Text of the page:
Provided the water level is even on the inside and outside of the test tube, the total pressure in the tube (which consists of the carbon dioxide and the water vapor) should be equal to the atmospheric pressure on the outside of the test tube.
Suppose you are collecting some oxygen using water displacement. The atmospheric pressure that day in the laboratory is 745 mmHg.
The water you are using is 25 degrees Celsius, which means that the pressure of the water vapor would be 24 mmHg. This water temperature and water vapor pressure relationship can be found using a reference table. Given all of this information, what is the pressure of the oxygen you collected? To solve this problem, we would need to set up an equation like this:
The pressure of the atmosphere outside of the test tube is equal to the partial pressure of the oxygen plus the partial pressure of the water vapor. Solving for the partial pressure of the oxygen, we would get 721 mmHg. What this means is that you didn’t really just collect oxygen.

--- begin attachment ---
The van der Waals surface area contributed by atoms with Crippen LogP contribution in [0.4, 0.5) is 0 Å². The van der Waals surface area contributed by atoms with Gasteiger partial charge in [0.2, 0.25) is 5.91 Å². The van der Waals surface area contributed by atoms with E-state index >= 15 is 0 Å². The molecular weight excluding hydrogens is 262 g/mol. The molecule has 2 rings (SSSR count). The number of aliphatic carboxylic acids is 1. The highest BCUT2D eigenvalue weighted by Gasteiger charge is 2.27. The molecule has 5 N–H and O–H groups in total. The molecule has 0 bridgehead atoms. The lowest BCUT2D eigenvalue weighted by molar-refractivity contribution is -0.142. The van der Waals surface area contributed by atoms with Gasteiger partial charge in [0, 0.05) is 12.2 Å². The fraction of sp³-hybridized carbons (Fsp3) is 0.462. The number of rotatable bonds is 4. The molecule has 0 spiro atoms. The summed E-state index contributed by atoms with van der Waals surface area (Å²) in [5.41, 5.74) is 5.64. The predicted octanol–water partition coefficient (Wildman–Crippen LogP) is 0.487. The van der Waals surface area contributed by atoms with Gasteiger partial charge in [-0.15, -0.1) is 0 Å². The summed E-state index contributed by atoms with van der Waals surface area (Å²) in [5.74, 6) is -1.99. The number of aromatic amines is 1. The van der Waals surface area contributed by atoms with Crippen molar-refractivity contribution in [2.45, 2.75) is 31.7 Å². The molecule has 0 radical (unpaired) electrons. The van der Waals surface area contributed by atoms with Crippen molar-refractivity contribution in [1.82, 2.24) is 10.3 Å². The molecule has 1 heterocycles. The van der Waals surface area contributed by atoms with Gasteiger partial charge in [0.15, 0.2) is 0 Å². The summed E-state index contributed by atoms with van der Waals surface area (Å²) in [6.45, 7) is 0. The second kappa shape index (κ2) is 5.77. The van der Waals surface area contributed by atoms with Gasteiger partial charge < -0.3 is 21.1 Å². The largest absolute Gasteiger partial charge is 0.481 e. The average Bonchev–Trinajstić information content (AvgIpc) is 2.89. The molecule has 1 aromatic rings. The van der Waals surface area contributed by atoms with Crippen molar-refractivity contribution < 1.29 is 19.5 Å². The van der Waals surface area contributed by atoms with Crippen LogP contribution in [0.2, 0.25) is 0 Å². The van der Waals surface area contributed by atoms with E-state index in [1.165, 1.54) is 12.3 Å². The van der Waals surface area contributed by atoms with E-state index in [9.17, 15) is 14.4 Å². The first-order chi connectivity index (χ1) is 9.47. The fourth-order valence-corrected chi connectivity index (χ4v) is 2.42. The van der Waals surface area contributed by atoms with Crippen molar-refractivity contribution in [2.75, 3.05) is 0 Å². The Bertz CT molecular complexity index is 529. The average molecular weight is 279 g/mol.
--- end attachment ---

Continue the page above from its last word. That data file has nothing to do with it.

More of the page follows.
In fact, about 3.2% of the gas particles were water vapor! That was found out by taking 24 mmHg (which is your oxygen pressure) and dividing that by the total pressure of 745 mmHg.
Now this hot and humid day on the island should make a little more sense: the warmer the water surrounding the island, the faster the water particles are moving and the more of that water will evaporate. This will increase the partial pressure of the water vapor in the air surrounding the island because there will be more water vapor hitting things causing pressure! Because most gases behave independently, each gas in a container is going to contribute to its own pressure in that container, and the sum of all the individual pressures of each gas will equal the total pressure in that container.
This is called Dalton’s Law of Partial Pressures and it applies to all mixtures of ideal gases.
At the end of this lesson, you should be able to define Dalton’s Law of Partial Pressures and apply it to a scientific problem involving water vapor.